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Wanaka business and building owners in the flood zone are prepared and waiting for rising lake waters to enter the central business district.
All along Ardmore, Helwick and Dungarvon Sts properties have been wrapped in sheets of plastic and sandbagged and almost all have been evacuated and sit empty.
Yesterday afternoon the Queenstown Lakes District Council implemented additional precautionary measures, closing all public vehicular access to the flood-prone area. All lakefront public toilets in Wanaka were also closed.
QLDC said today that staff and contractors were continuing to respond to high lake levels in and around Wanaka and Queenstown in line with the latest modelling and the local situation.
"Ongoing precautionary measures include debris clearance on both lakefronts with some 40 truckloads of driftwood removed from Wanaka alone yesterday."
Wastewater remained isolated on Ardmore St and lower Helwick St in Wanaka on Saturday. A small additional area of the Wanaka CBD will have its wastewater services turned off from midday as a precaution to protect the network in case of further lake level rises.
This would affect low-lying parts of Dunmore St. Council contractors were meeting with individual business and property owners to inform them in advance that they will not be able to use toilets, sinks and other drains from midday.
Normal vehicle access remains to most of the Wanaka CBD, except Ardmore St from Lakeside Road to McDougall St, and the lower part of Helwick St between Dunmore and Ardmore Sts. A temporary 30km/h speed limit remained in place where signed.
There is some restricted pedestrian access in specific areas close to the Wanaka lakefront. QLDC said fencing would be moved throughout the day as the lake level change. People are asked not to enter flooded areas both for their own safety and also to protect private businesses.
Road closures elsewhere in the district remain unchanged on Saturday. They include Paradise Rd, Rees Valley Rd, Kinloch Rd, The Branches Rd (from the boulders) and Mt Aspiring Rd (from Roys Peak).
Stock remains in Glenorchy and Wanaka should it be required while feedback from the Kingston community confirms the township has sufficient sandbags.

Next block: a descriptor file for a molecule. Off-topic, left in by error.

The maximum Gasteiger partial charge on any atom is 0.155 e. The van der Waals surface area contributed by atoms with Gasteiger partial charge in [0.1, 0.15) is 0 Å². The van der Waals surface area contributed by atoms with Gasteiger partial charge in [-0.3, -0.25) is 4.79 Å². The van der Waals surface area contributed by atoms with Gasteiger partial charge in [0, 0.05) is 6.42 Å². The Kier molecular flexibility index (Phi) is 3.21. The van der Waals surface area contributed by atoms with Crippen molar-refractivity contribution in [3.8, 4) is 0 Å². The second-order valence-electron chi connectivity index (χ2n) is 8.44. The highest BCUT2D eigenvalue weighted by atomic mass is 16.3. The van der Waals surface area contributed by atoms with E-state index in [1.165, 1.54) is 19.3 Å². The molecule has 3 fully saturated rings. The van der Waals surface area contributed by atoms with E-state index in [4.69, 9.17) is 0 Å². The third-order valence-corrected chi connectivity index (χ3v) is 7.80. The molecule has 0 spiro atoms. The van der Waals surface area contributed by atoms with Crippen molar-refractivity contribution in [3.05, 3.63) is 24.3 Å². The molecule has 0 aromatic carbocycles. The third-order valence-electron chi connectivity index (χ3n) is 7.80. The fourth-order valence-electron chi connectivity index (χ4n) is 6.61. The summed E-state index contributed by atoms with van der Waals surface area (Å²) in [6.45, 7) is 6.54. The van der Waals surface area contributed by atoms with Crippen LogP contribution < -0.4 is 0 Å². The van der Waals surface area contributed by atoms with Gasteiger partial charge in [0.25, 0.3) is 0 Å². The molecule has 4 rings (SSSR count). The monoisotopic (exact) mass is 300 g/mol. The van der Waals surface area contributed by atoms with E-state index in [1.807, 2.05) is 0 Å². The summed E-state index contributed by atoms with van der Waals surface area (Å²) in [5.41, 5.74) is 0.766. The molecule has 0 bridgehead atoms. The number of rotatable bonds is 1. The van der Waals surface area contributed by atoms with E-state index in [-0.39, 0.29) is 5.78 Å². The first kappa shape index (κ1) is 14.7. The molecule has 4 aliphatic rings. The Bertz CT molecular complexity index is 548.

A Downer contractor said seven truckloads of lake debris, each truck carrying six cubic metres, was removed on Thursday from the Wanaka lakefront and more than twice that number yesterday. A team would be working over the weekend until the water became too deep for the machinery to operate, he said.
CLOSE EYE ON RIVERS AND LAKES
The Otago Regional Council (ORC) and QLDC are monitoring lake and river levels, and are prepared to implement local road closures in affected areas if necessary.
ORC's duty flood officer Pete Stevenson says heavy rain predicted on Friday by MetService fell overnight and had dropped off today, with lower intensity rain expected to continue for the rest of the weekend.
There were still significant flows feeding into Lakes Wanaka and Wakatipu from rivers such as the Dart and Matukituki, but these were starting to recede, he said today.
ORC expected water levels for Lakes Wanaka and Wakatipu to flatten out soon, but they would take time to recede.
Lake Wanaka was at 280.29m at 8.30am on Saturday. Previous expectations were for it to reach 280.5 to 280.8m by the end of the weekend. However, Mr Stevenson said the latest modelling predicts Lake Wanaka may reach a lower level of 280.4m (not taking into account the impact of wave levels due to wind)
This level is above the January 2013 peak (279.4m), but well short of the November 1999 peak (281.3m). There is a continued possibility that the lakes could rise again, meaning there is a risk of further flooding there should be more prolonged heavy rainfall.
At 8:30am on Saturday, Lake Wakatipu was at 311.285m and slowly rising.